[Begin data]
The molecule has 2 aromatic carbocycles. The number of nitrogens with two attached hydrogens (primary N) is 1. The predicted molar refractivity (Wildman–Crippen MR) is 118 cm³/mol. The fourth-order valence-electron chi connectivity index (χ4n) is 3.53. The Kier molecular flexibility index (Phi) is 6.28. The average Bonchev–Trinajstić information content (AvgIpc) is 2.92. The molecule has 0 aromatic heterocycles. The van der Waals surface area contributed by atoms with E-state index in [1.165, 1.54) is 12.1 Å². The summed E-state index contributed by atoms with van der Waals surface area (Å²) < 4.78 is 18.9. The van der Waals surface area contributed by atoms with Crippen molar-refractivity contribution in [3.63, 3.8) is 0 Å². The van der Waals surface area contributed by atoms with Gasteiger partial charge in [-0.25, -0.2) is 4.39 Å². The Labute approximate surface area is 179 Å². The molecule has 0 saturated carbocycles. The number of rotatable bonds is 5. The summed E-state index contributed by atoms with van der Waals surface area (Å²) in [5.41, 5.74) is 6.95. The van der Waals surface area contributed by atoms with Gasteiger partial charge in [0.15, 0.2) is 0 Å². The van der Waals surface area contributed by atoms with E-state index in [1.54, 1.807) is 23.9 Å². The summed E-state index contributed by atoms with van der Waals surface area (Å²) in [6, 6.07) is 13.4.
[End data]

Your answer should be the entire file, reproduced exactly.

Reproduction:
The molecule has 2 aromatic carbocycles. The number of nitrogens with two attached hydrogens (primary N) is 1. The predicted molar refractivity (Wildman–Crippen MR) is 118 cm³/mol. The fourth-order valence-electron chi connectivity index (χ4n) is 3.53. The Kier molecular flexibility index (Phi) is 6.28. The average Bonchev–Trinajstić information content (AvgIpc) is 2.92. The molecule has 0 aromatic heterocycles. The van der Waals surface area contributed by atoms with E-state index in [1.165, 1.54) is 12.1 Å². The summed E-state index contributed by atoms with van der Waals surface area (Å²) < 4.78 is 18.9. The van der Waals surface area contributed by atoms with Crippen molar-refractivity contribution in [3.63, 3.8) is 0 Å². The van der Waals surface area contributed by atoms with Gasteiger partial charge in [-0.25, -0.2) is 4.39 Å². The Labute approximate surface area is 179 Å². The molecule has 0 saturated carbocycles. The number of rotatable bonds is 5. The summed E-state index contributed by atoms with van der Waals surface area (Å²) in [5.41, 5.74) is 6.95. The van der Waals surface area contributed by atoms with Gasteiger partial charge in [0.15, 0.2) is 0 Å². The van der Waals surface area contributed by atoms with E-state index in [1.54, 1.807) is 23.9 Å². The summed E-state index contributed by atoms with van der Waals surface area (Å²) in [6, 6.07) is 13.4.